Medicaid Expansion Could Help Fight Virginia’s Opioid Crisis

Tensions are building up between the Virginia House of Delegates and Senate as the last few days to approve a state budget pass with little progress. The budgets mostly differ on the expansion of Medicaid, with a provision to request a waiver from the federal government for expansion under the House bill, but not included in the Senate version.

In addition to providing health care for roughly 400,000 uninsured Virginians, Dr. Patrice Harris, chair of the American Medical Association Opioid Task Force, believes Medicaid could open the door to treatment for substance abusers in Virginia.

“Coverage is a precursor to receiving care,” said Harris. “Few people – let alone families living just above the poverty line – can afford to seek treatment without insurance. With Medicaid coverage, patients will be able to access treatment and recovery services that would otherwise be out of reach.”

In Virginia, the opioid epidemic continues to grow in low-income areas. In a report prepared for the Senate of Virginia in 2016 by Virginia Commonwealth University, they showed a 38 percent increase in mortality from prescription opioid and heroin overdoses between 2012 and 2014 in Virginia.

The report cited that opioid abuse is increasing because of high levels of prescription opioid drug supply, lack of understanding of the issue, and limited availability of treatment. According to the Henry J. Kaiser Family Foundation, 20 percent of nonelderly adults with opioid addiction are uninsured, and 30 percent are already Medicaid recipients.

“Specific to the opioid epidemic, Medicaid expansion will help patients get medical and psychiatric care as well as social services and behavioral therapies that would not be possible without Medicaid,” said Harris.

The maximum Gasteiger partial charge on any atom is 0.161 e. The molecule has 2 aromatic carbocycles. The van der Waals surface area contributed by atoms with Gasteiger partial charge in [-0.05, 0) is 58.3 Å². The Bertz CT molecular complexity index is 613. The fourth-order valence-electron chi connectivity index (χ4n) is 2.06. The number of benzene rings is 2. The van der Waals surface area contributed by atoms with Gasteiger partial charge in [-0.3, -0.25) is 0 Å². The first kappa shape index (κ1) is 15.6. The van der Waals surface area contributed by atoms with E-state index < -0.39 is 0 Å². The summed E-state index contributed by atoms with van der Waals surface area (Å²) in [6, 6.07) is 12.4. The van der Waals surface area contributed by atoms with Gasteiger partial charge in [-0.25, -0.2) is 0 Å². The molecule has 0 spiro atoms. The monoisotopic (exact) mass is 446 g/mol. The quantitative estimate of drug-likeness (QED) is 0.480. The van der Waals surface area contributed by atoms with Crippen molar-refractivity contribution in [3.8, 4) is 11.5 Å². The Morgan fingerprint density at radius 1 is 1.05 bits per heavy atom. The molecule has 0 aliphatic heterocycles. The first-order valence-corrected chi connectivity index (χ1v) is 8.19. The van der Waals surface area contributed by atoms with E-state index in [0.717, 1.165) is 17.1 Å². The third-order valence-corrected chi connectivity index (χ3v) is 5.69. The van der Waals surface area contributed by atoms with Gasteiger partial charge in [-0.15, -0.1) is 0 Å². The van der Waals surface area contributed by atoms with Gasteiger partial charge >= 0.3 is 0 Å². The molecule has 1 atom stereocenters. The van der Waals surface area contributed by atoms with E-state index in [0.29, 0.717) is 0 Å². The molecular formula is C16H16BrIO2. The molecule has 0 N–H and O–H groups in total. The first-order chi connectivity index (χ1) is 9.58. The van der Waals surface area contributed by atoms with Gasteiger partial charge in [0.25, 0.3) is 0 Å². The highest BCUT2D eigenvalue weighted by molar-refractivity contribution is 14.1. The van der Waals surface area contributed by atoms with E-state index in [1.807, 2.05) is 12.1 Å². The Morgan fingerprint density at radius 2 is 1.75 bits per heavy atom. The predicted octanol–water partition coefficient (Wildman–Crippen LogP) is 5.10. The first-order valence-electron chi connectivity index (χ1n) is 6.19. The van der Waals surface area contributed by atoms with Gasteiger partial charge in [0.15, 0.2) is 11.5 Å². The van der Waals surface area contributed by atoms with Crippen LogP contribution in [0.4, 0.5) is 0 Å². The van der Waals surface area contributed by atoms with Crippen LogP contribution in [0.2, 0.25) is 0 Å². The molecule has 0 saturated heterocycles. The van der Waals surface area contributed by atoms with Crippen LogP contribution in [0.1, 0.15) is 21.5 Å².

While some Republican lawmakers argue that Medicaid expansion helped fuel the opioid crisis, alluding to a report stating that opioids are cheaper under Medicaid and that recipients receive opioid prescriptions twice as often as non-recipients. Many argue, however, that the data is misinterpreted and that Medicaid expansion could be a vital tool in treating substance abuse.

Health Affairs Report showed that trends in opioid deaths nationally and by Medicaid expansion predate the Affordable Care Act, and Medicaid recipients fill more opioid prescriptions that non-recipients because of more significant levels of disability and chronic illness in the populations that Medicaid serves.

The Commonwealth Institute (www.thecommonwealthinstitute.org)

A report by the Center on Budget and Policy Priorities published last month, found that states that had passed Medicaid expansion significantly increased coverage for people with opioid-use disorders. Under current Virginia Medicaid requirements, low-income adults with substance abuse disorders don’t qualify for Medicaid unless they also have a physical or mental health disability.

After expanding healthcare, Kentucky, for instance, experienced a 700 percent increase in Medicaid recipients using substance abuse treatment services.

The Commonwealth Insititute (www.thecommonwealthinstitute.org)

Last year the state implemented the Addiction and Recovery Treatment Services (ARTS) initiative that increased access to treatment for opioid and other substance use disorders in Virginia. Under the program, more than half of Virginia Medicaid recipients with an opioid use disorder (OUD) received treatment.

In the first five months of the program, 5,200 Medicaid recipients received OUD treatment, and the number of Medicaid recipients receiving treatment for an opioid addiction increase 52 percent. Virginia also saw fewer prescriptions for opioid pain medications and fewer emergency room visits related to opioid disorders among Medicaid recipients.

Earlier in the session, a key Virginia Republican lawmaker announced his support for Medicaid expansion. Del. Terry Kilgore from Southwest Virginia cited addressing the opioid crisis that plagues his region as a reason to stand behind Medicaid expansion.

At least two Virginians die from prescription opioid or heroin overdoses every day. Last year a report found that three Southwest Virginia towns – Martinsville, Norton City and Galax – are among the top five jurisdictions with the highest number of opioid prescriptions per capita in the nation.

The governor has already signed a few bills aimed at the opioid crisis in Virginia, many pertaining how they are prescribed and monitored.